Resizing a box…. This is not a fancy skill, but it’s a useful one, and one that I have made use of thousands of times over the years. Even for those of you who only do occasional shipping, this technique of sizing down a box can come in quite handy. It allows you to use the shipping method of your choice (with no Priority Mail box restrictions), to reuse a box that might otherwise be discarded, to make use of resources that are plentiful and free, and to ship more affordably – as your box will weigh less and you won’t have to fill it with fluff to keep things from banging around in transit. Sometimes shipping costs also depend on size, particularly when shipping overseas.
Find a box that the item will fit in, lengthwise and widthwise. This box happened to be a perfect fit in those directions, but was twice the height I needed.
You will also need a yard stick, or ruler that is long enough to span your box’s longest edge, and a pair of scissors.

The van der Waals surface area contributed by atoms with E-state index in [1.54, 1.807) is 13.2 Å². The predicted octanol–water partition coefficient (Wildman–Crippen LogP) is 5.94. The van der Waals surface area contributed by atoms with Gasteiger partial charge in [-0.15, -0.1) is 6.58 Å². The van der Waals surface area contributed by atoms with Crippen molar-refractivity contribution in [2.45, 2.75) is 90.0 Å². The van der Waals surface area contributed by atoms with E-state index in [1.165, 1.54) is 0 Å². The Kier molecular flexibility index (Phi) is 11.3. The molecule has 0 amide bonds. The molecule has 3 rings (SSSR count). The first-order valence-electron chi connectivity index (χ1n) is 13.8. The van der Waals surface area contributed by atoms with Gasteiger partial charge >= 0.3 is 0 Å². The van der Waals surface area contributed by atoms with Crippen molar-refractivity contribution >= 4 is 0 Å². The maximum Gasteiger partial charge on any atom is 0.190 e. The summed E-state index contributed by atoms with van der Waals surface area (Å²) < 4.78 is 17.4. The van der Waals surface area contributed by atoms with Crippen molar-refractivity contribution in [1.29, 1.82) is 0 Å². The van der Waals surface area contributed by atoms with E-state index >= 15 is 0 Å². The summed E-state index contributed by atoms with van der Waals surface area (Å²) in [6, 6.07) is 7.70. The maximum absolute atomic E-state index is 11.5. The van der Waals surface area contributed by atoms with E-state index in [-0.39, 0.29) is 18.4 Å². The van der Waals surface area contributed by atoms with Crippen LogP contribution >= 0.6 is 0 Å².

Snip one corner of the box, down to just above the level of the top of the item.
Empty the box, and with a straight edge, hold a level line across the side, using the bottom of your snip as your guide. If you don’t have a ruler with width, such as this one – or if the distance to be shortened is longer than your ruler width, measure the distance between the bottom of the box and the bottom of the snip, and make a mark on each edge. These marks will act as a guide, which will allow you to get a truly level line.
Score a line with the smooth side of your scissors. You don’t want to cut into the box at all, just dent it.
Now measure and score on the remaining three sides, being sure to keep the distance from the bottom the same all the way around so you don’t end up with a wonky box. Snip the remaining three corners down to your score line.
Bend the now longer flaps outward on your score lines. I usually bend outward first, as there is less resistance when bent toward the scored side. Once you do this, your flaps should easily bend inward.
Put the item back inside, and try out your new box.
Now you can snip the excess from the flaps.
Make sure to leave enough on the top flaps, so that there is full coverage.
Now you can seal your shipment and feel satisfied with your resourcefulness!
I remember my first few attempts at this resulting in some slightly odd looking (though still useful) boxes. With a little practice, and precision with your measuring, it is pretty simple and doesn’t have to take long.
I hope you’ll find this useful!
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